$mean ± amplitude [frequency]$

where

• mean is the average of the min and max values at the last period of oscillations.

$mean=\frac{1}{2}(max+min)$
• amplitude is the difference of the max and the min at the last oscillation.

$amplitude=\frac{1}{2}(max-min)$
• frequency can be obtain by Fourier analysis on periodic data and retrieve the lowest frequency or by the following formula, if we know the period time T.

$frequency=\frac{1}{T}$
Table 4. Results for CFD3
$\mathbf{\Delta t}$ $\mathbf{N_{geo}}$ $\mathbf{N_{elt}}$ $\mathbf{N_{dof}}$ $\mathbf{N_{bdf}}$ Drag Lift

0.005

Reference [TurekHron]

439.45 ± 5.6183[4.3956]

−11.893 ± 437.81[4.3956]

 0.01 1 8042 37514 ($P_2/P_1$) 2 437.47 ± 5.3750[4.3457] -9.786 ± 437.54[4.3457] 2 2334 26706 ($P_3/P_2$) 2 439.27 ± 5.1620[4.3457] -8.887 ± 429.06[4.3457] 2 7970 89790 ($P_2/P_2$) 2 439.56 ± 5.2335[4.3457] -11.719 ± 425.81[4.3457]
 0.005 1 3509 39843$(P_3/P_2)$ 2 438.24 ± 5.5375[4.3945] -11.024 ± 433.90[4.3945] 1 8042 90582 ($P_3/P_2$) 2 439.25 ± 5.6130[4.3945] -10.988 ± 437.70[4.3945] 2 2334 26706 ($P_3/P_2$) 2 439.49 ± 5.5985[4.3945] -10.534 ± 441.02[4.3945] 2 7970 89790 ($P_3/P_2$) 2 439.71 ± 5.6410[4.3945] -11.375 ± 438.37[4.3945] 3 3499 73440 ($P_4/P_3$) 3 439.93 ± 5.8072[4.3945] -14.511 ± 440.96[4.3945] 4 2314 78168 ($P_5/P_4$) 2 439.66 ± 5.6412[4.3945] -11.329 ± 438.93[4.3945]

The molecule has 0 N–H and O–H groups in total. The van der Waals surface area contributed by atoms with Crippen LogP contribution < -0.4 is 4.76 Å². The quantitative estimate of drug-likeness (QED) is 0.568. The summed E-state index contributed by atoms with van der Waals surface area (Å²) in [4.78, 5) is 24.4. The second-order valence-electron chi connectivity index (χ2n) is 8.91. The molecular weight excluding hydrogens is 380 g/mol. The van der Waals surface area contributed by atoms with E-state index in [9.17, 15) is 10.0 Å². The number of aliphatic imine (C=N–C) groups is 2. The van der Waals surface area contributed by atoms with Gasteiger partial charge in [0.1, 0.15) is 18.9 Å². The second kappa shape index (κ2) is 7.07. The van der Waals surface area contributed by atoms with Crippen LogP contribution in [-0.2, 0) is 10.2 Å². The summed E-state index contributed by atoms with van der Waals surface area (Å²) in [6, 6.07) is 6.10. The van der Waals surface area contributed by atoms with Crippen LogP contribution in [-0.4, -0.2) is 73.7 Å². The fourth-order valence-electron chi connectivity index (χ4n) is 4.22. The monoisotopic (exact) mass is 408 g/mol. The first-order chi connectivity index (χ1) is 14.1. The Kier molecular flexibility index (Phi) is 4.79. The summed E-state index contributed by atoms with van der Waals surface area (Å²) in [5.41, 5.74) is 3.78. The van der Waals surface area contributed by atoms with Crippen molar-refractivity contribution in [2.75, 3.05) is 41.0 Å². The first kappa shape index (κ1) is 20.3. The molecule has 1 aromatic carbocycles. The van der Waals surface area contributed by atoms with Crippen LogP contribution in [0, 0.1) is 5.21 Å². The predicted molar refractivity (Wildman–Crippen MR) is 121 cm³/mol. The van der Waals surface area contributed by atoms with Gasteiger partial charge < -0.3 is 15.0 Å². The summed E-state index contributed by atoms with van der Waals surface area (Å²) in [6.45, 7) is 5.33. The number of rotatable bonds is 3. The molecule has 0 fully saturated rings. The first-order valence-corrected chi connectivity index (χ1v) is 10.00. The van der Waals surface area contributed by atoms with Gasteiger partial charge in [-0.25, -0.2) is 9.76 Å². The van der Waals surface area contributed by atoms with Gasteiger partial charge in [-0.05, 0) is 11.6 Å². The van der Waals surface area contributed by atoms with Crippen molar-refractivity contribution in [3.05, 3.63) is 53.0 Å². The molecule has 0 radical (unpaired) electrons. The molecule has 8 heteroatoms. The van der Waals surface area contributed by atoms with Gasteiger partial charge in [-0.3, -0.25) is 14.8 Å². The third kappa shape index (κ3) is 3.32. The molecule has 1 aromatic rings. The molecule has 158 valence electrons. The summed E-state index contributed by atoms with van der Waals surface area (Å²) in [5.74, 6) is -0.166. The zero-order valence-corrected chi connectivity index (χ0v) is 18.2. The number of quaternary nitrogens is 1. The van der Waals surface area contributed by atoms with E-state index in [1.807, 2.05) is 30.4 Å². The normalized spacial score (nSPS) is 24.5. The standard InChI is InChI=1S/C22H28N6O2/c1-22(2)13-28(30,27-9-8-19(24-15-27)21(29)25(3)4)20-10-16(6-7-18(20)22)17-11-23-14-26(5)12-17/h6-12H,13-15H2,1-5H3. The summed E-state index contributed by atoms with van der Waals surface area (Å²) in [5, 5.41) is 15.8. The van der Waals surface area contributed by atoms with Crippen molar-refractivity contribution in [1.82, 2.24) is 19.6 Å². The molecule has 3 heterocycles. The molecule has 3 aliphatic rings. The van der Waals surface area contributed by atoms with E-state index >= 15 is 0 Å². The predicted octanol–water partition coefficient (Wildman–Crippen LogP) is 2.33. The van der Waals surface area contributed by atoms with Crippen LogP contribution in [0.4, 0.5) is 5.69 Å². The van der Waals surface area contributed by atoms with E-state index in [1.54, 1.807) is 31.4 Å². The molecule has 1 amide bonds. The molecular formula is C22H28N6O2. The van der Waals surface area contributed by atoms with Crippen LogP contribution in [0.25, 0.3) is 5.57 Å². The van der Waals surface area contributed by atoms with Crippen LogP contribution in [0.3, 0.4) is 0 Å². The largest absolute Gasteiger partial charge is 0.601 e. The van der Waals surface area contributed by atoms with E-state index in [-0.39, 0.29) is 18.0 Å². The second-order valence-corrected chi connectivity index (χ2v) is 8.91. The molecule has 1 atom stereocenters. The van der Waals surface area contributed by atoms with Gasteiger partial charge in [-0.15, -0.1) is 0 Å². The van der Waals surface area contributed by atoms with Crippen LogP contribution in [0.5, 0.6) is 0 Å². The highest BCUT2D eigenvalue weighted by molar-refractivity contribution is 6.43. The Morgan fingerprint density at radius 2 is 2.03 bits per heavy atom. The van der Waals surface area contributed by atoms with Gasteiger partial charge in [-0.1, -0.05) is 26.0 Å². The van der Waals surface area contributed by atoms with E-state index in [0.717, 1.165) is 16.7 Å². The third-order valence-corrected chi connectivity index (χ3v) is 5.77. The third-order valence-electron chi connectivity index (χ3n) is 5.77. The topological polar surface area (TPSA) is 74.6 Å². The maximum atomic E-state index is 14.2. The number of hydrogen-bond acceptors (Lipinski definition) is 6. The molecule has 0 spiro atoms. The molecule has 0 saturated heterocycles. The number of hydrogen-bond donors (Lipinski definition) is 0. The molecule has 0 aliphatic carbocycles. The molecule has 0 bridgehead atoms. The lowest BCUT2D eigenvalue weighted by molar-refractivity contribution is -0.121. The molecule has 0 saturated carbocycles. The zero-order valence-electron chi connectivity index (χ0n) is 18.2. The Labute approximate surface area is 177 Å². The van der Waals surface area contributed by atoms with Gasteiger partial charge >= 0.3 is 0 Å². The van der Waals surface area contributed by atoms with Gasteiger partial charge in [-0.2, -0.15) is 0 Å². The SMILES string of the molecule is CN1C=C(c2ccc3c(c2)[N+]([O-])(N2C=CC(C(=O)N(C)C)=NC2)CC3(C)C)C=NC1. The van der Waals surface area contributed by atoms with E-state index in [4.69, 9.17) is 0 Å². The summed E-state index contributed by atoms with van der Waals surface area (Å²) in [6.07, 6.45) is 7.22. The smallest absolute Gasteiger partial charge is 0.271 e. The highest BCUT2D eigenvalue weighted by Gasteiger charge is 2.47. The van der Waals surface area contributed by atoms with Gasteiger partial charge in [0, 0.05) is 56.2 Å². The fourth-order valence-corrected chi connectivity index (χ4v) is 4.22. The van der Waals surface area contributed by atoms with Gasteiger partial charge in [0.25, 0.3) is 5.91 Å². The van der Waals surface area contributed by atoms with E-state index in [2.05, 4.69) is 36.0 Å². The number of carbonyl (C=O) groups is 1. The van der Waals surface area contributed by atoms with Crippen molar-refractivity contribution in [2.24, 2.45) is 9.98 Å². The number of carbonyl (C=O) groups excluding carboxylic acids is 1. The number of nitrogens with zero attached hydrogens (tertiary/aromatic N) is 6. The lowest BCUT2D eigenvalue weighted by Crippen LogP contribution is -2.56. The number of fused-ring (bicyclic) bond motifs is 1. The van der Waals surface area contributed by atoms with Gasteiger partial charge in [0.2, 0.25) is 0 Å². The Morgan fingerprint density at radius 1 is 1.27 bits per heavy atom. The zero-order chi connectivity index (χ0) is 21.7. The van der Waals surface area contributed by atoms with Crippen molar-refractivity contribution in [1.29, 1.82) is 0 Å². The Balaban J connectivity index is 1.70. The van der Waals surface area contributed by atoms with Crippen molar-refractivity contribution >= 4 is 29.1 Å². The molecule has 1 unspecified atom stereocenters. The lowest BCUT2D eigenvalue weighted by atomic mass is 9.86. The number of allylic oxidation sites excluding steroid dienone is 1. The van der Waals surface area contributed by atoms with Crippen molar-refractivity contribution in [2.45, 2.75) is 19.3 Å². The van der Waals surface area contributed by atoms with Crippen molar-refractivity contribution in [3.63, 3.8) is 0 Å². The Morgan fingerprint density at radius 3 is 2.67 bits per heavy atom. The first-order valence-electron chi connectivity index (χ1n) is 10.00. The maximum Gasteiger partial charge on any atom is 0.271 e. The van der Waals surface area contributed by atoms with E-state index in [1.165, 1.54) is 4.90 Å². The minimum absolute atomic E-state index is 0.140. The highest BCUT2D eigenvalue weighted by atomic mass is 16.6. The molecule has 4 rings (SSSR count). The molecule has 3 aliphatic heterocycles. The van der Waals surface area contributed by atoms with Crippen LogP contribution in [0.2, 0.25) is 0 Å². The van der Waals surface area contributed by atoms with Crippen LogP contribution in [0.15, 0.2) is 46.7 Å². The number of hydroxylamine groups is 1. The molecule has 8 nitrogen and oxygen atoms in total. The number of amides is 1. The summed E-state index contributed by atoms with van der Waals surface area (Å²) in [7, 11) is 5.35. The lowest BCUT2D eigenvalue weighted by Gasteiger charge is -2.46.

0.002 2 7942 89482 ($P_3/P_2)$ 2 439.81 ± 5.7370[4.3945] -13.730 ± 439.30[4.3945] 3 2340 49389 ($P_4/P_3$) 2 440.03 ± 5.7321[4.3945] -13.250 ± 439.64[4.3945] 3 2334 49266 ($P_4/P_3$) 3 440.06 ± 5.7773[4.3945] -14.092 ± 440.07[4.3945]

All the files used for this case can be found in this rep [geo file, config file, json file]. Figure 2. Lift and drag forces

## 9. Geometrical Order

 Add a section on geometrical order.

## 10. Conclusion

The reference results of [TurekHron] have been obtained with a time step $\Delta t=0.05$. When we compare our results, with the same step and $\mathrm{BDF}_2$, we observe that they are in accordance with the reference results.

With a larger $\Delta t$, a discrepancy is observed, in particular for the drag force. It can also be seen at the same time step, with a higher order $\mathrm{BDF}_n$ ( e.g. $\mathrm{BDF}_3$ ). This suggests that the couple $\Delta t=0.05$ and $\mathrm{BDF}_2$ isn’t enough accurate.

## 11. Bibliography

References for this benchmark
• [TurekHron] S. Turek and J. Hron, Proposal for numerical benchmarking of fluid-structure interaction between an elastic object and laminar incompressible flow, Lecture Notes in Computational Science and Engineering, 2006.

• [Chabannes] Vincent Chabannes, Vers la simulation numérique des écoulements sanguins, Équations aux dérivées partielles [math.AP], Universitée de Grenoble, 2013.